The "London Wemmick" has a mouth like a "post box," and follows the business procedures learned from Mr. The "Walworth Wemmick" is calm, good-natured, and kind.
He is entirely faithful to his father, the "Aged Parent." He is the man who hands out Pip's allowance when he is young, under the orders of Jaggers.
When she gets older she also develops a basic honesty, this is seen when she tries to warn Pip and Miss Havisham that she is incapable of feeling emotion.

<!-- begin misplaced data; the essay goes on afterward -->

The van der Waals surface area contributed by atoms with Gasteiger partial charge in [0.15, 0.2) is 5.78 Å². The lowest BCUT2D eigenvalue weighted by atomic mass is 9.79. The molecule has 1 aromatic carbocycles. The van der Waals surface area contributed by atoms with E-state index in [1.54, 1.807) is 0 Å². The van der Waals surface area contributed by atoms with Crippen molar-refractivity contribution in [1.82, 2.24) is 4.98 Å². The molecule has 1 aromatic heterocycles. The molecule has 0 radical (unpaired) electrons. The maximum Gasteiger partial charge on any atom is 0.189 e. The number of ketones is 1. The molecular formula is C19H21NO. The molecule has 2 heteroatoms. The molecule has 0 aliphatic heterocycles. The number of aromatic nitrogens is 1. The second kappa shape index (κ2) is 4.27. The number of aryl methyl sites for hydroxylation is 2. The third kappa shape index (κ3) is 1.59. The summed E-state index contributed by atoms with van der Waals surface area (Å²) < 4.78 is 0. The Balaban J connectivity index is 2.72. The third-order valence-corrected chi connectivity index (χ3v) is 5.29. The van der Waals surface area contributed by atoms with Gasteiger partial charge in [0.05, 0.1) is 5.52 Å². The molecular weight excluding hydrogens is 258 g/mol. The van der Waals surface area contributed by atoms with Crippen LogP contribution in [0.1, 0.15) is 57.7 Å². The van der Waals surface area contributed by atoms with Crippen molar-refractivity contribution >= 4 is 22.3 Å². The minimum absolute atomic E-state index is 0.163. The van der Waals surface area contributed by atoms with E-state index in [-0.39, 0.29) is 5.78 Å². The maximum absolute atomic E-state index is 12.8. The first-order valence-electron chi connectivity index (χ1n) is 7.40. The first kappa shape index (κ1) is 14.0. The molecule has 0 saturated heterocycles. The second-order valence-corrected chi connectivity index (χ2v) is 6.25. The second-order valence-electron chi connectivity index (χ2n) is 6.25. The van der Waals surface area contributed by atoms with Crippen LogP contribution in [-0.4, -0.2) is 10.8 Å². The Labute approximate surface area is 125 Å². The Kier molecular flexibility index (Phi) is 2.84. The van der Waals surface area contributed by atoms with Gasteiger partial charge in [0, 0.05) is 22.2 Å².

Estella is intelligent and beautiful and Pip cannot stop loving her.
Great Expectations as Social Commentary During the nineteenth century, British culture was dominated and dominated with a closely woven system of class distinctions.
Social connections and approval were based upon position.
" She was speaking of Pip but he does not understand what she means so it does not help him comfort the pain in his heart.
Miss Havisham, daughter of a wealthy brewer, remains a scrawny white haired woman in seclusion throughout the book.
For Pip to turn his back on these early friends just because of his new position in society was wrong.
Among Pip's favorable actions is the donation of money to Herbert's business secretly.